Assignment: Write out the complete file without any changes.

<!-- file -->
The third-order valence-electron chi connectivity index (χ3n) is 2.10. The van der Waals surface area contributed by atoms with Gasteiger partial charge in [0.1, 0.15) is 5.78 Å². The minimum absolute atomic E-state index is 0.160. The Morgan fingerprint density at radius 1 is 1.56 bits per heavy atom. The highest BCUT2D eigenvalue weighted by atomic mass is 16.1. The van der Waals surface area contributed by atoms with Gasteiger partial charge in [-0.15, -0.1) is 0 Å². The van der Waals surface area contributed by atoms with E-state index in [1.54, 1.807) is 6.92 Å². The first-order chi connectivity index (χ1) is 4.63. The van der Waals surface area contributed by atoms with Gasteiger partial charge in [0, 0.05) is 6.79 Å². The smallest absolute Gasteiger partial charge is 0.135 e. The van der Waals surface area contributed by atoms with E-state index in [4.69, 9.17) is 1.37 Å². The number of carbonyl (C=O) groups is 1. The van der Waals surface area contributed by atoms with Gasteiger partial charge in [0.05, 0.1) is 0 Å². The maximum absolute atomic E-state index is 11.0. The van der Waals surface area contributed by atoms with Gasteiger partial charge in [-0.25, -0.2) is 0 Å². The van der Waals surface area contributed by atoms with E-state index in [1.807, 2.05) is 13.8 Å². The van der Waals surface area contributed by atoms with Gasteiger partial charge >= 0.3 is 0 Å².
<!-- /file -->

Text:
The third-order valence-electron chi connectivity index (χ3n) is 2.10. The van der Waals surface area contributed by atoms with Gasteiger partial charge in [0.1, 0.15) is 5.78 Å². The minimum absolute atomic E-state index is 0.160. The Morgan fingerprint density at radius 1 is 1.56 bits per heavy atom. The highest BCUT2D eigenvalue weighted by atomic mass is 16.1. The van der Waals surface area contributed by atoms with Gasteiger partial charge in [-0.15, -0.1) is 0 Å². The van der Waals surface area contributed by atoms with E-state index in [1.54, 1.807) is 6.92 Å². The first-order chi connectivity index (χ1) is 4.63. The van der Waals surface area contributed by atoms with Gasteiger partial charge in [0, 0.05) is 6.79 Å². The smallest absolute Gasteiger partial charge is 0.135 e. The van der Waals surface area contributed by atoms with E-state index in [4.69, 9.17) is 1.37 Å². The number of carbonyl (C=O) groups is 1. The van der Waals surface area contributed by atoms with Gasteiger partial charge in [0.05, 0.1) is 0 Å². The maximum absolute atomic E-state index is 11.0. The van der Waals surface area contributed by atoms with Gasteiger partial charge in [-0.25, -0.2) is 0 Å². The van der Waals surface area contributed by atoms with E-state index in [1.807, 2.05) is 13.8 Å². The van der Waals surface area contributed by atoms with Gasteiger partial charge >= 0.3 is 0 Å².